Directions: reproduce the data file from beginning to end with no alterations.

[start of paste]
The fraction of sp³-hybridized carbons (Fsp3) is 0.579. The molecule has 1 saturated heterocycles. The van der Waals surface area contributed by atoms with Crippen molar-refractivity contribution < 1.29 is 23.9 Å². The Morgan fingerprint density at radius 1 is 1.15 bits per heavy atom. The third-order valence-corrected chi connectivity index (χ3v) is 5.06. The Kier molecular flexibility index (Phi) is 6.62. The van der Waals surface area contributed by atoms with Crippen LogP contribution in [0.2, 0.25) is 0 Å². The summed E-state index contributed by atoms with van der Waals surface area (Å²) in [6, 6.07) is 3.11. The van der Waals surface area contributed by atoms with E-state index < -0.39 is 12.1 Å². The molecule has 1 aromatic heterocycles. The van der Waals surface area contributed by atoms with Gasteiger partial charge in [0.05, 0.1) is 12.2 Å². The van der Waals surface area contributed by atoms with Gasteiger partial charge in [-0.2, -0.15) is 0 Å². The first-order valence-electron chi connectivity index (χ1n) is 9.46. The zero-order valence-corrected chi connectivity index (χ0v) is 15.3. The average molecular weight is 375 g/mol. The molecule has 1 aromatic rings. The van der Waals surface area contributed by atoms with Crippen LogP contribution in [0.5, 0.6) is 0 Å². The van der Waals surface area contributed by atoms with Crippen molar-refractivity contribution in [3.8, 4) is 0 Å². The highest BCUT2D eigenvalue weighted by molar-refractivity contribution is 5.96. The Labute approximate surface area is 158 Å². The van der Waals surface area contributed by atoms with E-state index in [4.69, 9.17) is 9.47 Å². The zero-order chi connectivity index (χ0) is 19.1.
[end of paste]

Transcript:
The fraction of sp³-hybridized carbons (Fsp3) is 0.579. The molecule has 1 saturated heterocycles. The van der Waals surface area contributed by atoms with Crippen molar-refractivity contribution < 1.29 is 23.9 Å². The Morgan fingerprint density at radius 1 is 1.15 bits per heavy atom. The third-order valence-corrected chi connectivity index (χ3v) is 5.06. The Kier molecular flexibility index (Phi) is 6.62. The van der Waals surface area contributed by atoms with Crippen LogP contribution in [0.2, 0.25) is 0 Å². The summed E-state index contributed by atoms with van der Waals surface area (Å²) in [6, 6.07) is 3.11. The van der Waals surface area contributed by atoms with E-state index < -0.39 is 12.1 Å². The molecule has 1 aromatic heterocycles. The van der Waals surface area contributed by atoms with Gasteiger partial charge in [0.05, 0.1) is 12.2 Å². The van der Waals surface area contributed by atoms with Gasteiger partial charge in [-0.2, -0.15) is 0 Å². The first-order valence-electron chi connectivity index (χ1n) is 9.46. The zero-order valence-corrected chi connectivity index (χ0v) is 15.3. The average molecular weight is 375 g/mol. The molecule has 1 aromatic rings. The van der Waals surface area contributed by atoms with Crippen LogP contribution in [0.5, 0.6) is 0 Å². The van der Waals surface area contributed by atoms with Crippen molar-refractivity contribution in [3.8, 4) is 0 Å². The highest BCUT2D eigenvalue weighted by molar-refractivity contribution is 5.96. The Labute approximate surface area is 158 Å². The van der Waals surface area contributed by atoms with E-state index in [4.69, 9.17) is 9.47 Å². The zero-order chi connectivity index (χ0) is 19.1.